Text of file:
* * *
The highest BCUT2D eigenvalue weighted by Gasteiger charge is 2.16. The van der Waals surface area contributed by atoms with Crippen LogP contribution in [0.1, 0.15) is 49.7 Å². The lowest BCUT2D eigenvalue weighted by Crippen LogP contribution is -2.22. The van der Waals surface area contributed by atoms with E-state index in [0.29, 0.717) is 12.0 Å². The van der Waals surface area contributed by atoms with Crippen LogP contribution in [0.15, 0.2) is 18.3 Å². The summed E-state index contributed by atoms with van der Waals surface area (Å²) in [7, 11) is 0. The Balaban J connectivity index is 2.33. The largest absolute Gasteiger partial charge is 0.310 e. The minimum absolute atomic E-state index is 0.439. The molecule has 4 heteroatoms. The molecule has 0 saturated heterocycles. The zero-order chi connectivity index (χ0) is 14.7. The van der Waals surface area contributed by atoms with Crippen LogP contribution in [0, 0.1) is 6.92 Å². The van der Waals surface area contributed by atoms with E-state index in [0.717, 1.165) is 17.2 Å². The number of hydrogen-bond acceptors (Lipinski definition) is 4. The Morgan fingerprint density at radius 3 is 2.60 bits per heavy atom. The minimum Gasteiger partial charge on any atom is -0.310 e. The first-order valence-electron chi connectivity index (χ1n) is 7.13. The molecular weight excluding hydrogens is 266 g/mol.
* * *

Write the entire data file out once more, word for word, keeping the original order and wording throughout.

The highest BCUT2D eigenvalue weighted by Gasteiger charge is 2.16. The van der Waals surface area contributed by atoms with Crippen LogP contribution in [0.1, 0.15) is 49.7 Å². The lowest BCUT2D eigenvalue weighted by Crippen LogP contribution is -2.22. The van der Waals surface area contributed by atoms with E-state index in [0.29, 0.717) is 12.0 Å². The van der Waals surface area contributed by atoms with Crippen LogP contribution in [0.15, 0.2) is 18.3 Å². The summed E-state index contributed by atoms with van der Waals surface area (Å²) in [7, 11) is 0. The Balaban J connectivity index is 2.33. The largest absolute Gasteiger partial charge is 0.310 e. The minimum absolute atomic E-state index is 0.439. The molecule has 4 heteroatoms. The molecule has 0 saturated heterocycles. The zero-order chi connectivity index (χ0) is 14.7. The van der Waals surface area contributed by atoms with Crippen LogP contribution in [0, 0.1) is 6.92 Å². The van der Waals surface area contributed by atoms with E-state index in [0.717, 1.165) is 17.2 Å². The number of hydrogen-bond acceptors (Lipinski definition) is 4. The Morgan fingerprint density at radius 3 is 2.60 bits per heavy atom. The minimum Gasteiger partial charge on any atom is -0.310 e. The first-order valence-electron chi connectivity index (χ1n) is 7.13. The molecular weight excluding hydrogens is 266 g/mol.